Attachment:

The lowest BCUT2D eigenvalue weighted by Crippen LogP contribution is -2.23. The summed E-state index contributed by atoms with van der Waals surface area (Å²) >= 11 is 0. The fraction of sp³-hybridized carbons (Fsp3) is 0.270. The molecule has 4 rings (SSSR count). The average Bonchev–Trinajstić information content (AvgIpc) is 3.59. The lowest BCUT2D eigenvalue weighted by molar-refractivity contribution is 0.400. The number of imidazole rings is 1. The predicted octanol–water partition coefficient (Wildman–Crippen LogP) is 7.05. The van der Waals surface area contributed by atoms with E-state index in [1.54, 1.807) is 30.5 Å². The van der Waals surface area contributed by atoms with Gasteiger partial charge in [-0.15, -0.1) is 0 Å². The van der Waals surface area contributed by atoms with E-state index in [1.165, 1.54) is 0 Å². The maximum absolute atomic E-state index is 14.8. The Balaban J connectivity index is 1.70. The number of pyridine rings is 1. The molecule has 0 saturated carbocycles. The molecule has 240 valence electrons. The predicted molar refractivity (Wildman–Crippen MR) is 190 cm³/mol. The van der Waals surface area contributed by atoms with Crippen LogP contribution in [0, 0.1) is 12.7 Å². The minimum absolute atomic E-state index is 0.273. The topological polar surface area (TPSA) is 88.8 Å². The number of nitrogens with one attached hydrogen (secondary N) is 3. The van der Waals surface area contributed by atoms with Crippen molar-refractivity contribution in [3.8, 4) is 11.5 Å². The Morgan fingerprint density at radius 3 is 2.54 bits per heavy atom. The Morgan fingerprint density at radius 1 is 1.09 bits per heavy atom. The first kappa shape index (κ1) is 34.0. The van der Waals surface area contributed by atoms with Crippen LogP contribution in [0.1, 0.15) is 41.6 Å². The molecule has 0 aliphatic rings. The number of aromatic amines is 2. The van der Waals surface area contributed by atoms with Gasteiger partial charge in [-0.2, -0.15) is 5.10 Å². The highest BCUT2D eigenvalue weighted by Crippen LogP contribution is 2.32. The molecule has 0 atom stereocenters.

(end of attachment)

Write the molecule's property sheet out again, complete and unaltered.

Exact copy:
The lowest BCUT2D eigenvalue weighted by Crippen LogP contribution is -2.23. The summed E-state index contributed by atoms with van der Waals surface area (Å²) >= 11 is 0. The fraction of sp³-hybridized carbons (Fsp3) is 0.270. The molecule has 4 rings (SSSR count). The average Bonchev–Trinajstić information content (AvgIpc) is 3.59. The lowest BCUT2D eigenvalue weighted by molar-refractivity contribution is 0.400. The number of imidazole rings is 1. The predicted octanol–water partition coefficient (Wildman–Crippen LogP) is 7.05. The van der Waals surface area contributed by atoms with E-state index in [1.54, 1.807) is 30.5 Å². The van der Waals surface area contributed by atoms with Gasteiger partial charge in [-0.15, -0.1) is 0 Å². The van der Waals surface area contributed by atoms with E-state index in [1.165, 1.54) is 0 Å². The maximum absolute atomic E-state index is 14.8. The Balaban J connectivity index is 1.70. The number of pyridine rings is 1. The molecule has 0 saturated carbocycles. The molecule has 240 valence electrons. The predicted molar refractivity (Wildman–Crippen MR) is 190 cm³/mol. The van der Waals surface area contributed by atoms with Crippen LogP contribution in [0, 0.1) is 12.7 Å². The minimum absolute atomic E-state index is 0.273. The topological polar surface area (TPSA) is 88.8 Å². The number of nitrogens with one attached hydrogen (secondary N) is 3. The van der Waals surface area contributed by atoms with Crippen molar-refractivity contribution in [3.8, 4) is 11.5 Å². The Morgan fingerprint density at radius 3 is 2.54 bits per heavy atom. The Morgan fingerprint density at radius 1 is 1.09 bits per heavy atom. The first kappa shape index (κ1) is 34.0. The van der Waals surface area contributed by atoms with Crippen LogP contribution in [0.1, 0.15) is 41.6 Å². The molecule has 0 aliphatic rings. The number of aromatic amines is 2. The van der Waals surface area contributed by atoms with Gasteiger partial charge in [-0.2, -0.15) is 5.10 Å². The highest BCUT2D eigenvalue weighted by Crippen LogP contribution is 2.32. The molecule has 0 atom stereocenters.